Be Supportive

We’re talking about competing against your sister who is also a close friend here. Deep down, even though it’s tough to admit that during competition or campaigning, you want to support her and have her support in return. This is not an impossible thing to provide for each other. At times, one of you will have to swallow your pride and be the bigger person. Displaying your support for each other can make the whole stress that competition brings decrease significantly. More often than not, you’ll compete against each other in the midst of several other potential candidates who are after that same prize, title, or position. The least you can do is develop a support system between each other. Some quality brought you two together in the first place, so find whatever it is and use it to make sure one of you two winds up as the winner.

Don’t Sabotage

We’ve seen it in “Mean Girls,” “Grease,” “Bridesmaids,” “Clueless,” and “Legally Blonde.” I mean, the list could literally go on and on. In basically all the movies sorority girls know and love, there is some form of sabotage that happens when competition is fierce. Sometimes it’s about a guy, sometimes it’s about a title, and sometimes it’s about something as superficial as the last hot pink semi-formal dress on the rack. But each time, once that position or object is in your grasp, it’s never worth all of the scheming you pulled over on your sister and friend. And for all that is monogrammed and sparkly, do not use each other’s bigs, littles, or families in general as tools for said sabotaging. That is a line you should never cross. Sabotaging your sister and friend is just like the word “fetch”–it should never happen.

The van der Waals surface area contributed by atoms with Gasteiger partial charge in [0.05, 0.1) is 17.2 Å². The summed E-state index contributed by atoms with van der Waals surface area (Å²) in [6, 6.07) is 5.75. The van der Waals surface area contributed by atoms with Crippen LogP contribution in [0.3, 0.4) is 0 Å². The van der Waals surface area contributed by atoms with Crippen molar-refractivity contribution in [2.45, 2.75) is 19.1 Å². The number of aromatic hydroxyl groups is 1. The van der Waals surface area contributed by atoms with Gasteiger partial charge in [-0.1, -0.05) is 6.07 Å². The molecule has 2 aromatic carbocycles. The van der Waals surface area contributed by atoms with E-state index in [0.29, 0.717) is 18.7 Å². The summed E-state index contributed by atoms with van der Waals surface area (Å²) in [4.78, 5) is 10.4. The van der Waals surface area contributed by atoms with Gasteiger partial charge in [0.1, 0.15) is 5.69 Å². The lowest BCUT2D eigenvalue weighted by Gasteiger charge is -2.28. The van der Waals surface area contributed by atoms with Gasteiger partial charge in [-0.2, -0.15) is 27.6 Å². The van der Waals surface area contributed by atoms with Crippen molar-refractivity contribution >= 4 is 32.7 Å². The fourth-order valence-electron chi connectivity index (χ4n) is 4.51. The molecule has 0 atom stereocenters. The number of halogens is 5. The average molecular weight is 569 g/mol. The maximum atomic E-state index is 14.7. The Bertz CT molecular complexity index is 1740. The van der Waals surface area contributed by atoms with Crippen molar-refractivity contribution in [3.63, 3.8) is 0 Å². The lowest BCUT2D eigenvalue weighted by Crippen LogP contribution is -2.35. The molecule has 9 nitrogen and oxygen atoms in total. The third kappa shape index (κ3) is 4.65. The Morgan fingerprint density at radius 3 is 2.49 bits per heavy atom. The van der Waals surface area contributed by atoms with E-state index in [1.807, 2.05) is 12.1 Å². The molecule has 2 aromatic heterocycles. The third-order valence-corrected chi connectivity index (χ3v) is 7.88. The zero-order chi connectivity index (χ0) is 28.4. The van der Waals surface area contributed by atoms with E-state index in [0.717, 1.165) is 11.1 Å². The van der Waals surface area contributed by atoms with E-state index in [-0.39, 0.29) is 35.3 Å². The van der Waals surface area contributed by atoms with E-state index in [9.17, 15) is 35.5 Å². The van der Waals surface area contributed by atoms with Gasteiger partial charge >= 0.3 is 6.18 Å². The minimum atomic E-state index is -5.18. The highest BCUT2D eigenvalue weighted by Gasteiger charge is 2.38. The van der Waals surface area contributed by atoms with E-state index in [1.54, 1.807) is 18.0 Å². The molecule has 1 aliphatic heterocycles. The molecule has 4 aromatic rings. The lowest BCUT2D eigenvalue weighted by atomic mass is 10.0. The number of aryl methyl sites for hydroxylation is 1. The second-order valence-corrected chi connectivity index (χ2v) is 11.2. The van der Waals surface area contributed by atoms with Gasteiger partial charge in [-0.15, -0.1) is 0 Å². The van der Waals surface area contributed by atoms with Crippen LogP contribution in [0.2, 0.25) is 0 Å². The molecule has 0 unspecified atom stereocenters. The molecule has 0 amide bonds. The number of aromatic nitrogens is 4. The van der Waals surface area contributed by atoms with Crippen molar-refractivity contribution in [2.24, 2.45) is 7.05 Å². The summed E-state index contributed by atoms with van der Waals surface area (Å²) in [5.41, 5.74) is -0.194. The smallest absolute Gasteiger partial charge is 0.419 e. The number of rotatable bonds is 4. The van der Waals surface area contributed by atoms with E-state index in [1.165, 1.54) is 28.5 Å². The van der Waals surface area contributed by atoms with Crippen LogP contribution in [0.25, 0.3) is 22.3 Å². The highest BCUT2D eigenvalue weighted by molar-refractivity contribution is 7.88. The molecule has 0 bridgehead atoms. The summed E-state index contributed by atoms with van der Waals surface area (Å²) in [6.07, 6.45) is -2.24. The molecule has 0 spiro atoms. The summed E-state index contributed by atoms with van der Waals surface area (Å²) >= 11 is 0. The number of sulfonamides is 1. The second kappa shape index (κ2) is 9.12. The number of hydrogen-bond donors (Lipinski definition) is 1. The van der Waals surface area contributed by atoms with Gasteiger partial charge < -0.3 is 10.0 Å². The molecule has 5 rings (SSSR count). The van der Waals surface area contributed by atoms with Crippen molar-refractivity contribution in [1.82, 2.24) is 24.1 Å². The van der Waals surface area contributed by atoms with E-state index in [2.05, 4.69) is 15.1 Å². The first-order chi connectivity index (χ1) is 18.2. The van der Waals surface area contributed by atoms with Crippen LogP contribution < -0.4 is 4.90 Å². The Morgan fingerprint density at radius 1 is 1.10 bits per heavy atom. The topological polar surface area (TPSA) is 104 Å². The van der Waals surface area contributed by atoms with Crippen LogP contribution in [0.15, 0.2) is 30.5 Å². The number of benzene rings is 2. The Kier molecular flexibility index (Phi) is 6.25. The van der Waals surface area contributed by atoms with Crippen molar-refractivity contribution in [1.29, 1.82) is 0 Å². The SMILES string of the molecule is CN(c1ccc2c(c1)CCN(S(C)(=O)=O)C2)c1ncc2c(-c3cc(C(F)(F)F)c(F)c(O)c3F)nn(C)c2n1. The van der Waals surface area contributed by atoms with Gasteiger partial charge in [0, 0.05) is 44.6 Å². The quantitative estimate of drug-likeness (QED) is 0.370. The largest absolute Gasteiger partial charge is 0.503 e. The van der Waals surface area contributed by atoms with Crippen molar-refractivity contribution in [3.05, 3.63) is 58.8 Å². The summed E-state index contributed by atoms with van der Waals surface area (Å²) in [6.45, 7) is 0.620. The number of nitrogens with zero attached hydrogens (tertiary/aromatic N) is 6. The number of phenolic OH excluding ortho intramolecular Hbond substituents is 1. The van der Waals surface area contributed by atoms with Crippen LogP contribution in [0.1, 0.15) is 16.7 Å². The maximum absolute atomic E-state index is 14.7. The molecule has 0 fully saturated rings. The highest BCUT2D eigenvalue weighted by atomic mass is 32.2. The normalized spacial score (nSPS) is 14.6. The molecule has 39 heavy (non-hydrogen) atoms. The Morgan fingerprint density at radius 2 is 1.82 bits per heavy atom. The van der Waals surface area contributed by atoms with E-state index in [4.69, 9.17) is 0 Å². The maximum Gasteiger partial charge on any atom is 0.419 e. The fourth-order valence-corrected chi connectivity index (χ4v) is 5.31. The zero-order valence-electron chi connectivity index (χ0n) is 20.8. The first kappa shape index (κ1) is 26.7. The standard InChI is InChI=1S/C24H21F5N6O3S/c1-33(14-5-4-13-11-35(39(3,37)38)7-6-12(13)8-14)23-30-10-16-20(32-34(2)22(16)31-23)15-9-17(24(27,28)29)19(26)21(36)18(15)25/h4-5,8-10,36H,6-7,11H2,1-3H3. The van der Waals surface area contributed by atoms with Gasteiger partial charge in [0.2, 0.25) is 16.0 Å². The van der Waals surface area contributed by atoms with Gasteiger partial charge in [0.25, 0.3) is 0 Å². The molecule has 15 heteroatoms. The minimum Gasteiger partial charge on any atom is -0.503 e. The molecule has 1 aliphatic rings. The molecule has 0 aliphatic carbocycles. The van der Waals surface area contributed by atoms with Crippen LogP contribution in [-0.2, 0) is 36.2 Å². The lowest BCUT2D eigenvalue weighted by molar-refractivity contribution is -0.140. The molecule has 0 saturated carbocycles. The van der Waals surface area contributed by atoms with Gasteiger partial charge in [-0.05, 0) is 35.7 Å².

Congratulate Each Other

Once it’s all over and you’ve processed the loss, you should have enough courtesy to congratulate your sister and friend on her achievement. On the other hand, if you are the victor, you should be patient. Hopefully, she will come around and congratulate you, but don’t expect anything to happen immediately. Both scenarios may seem deceptive at first, because honestly, nobody likes to lose. Try your best to eventually gain enough courage to be the bigger person if it comes to that.

Fortunately during my undergrad years, this only happened to me once. It took us nearly two years, several bottles of wine, and a sister intervention to get back to where we used to be in our friendship. It wasn’t worth it at all. So if you find yourself in this situation, save the drama for recruitment skit day and support each other instead.

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Wine2TheRescue

Wine2TheRescue is a legal marketing pro & blogger out of Washington, D.C. but is originally a sorority girl out of Northwest Florida. As a recent graduate and expert twenty-something, she spends most of her time trying to balance her work schedule with her daily required wine intake. It's a struggle she's learning to manage, but nothing she can't lean on her sisters for help with. She is also a contributing writer for Total Sorority Move and Post Grad Problems.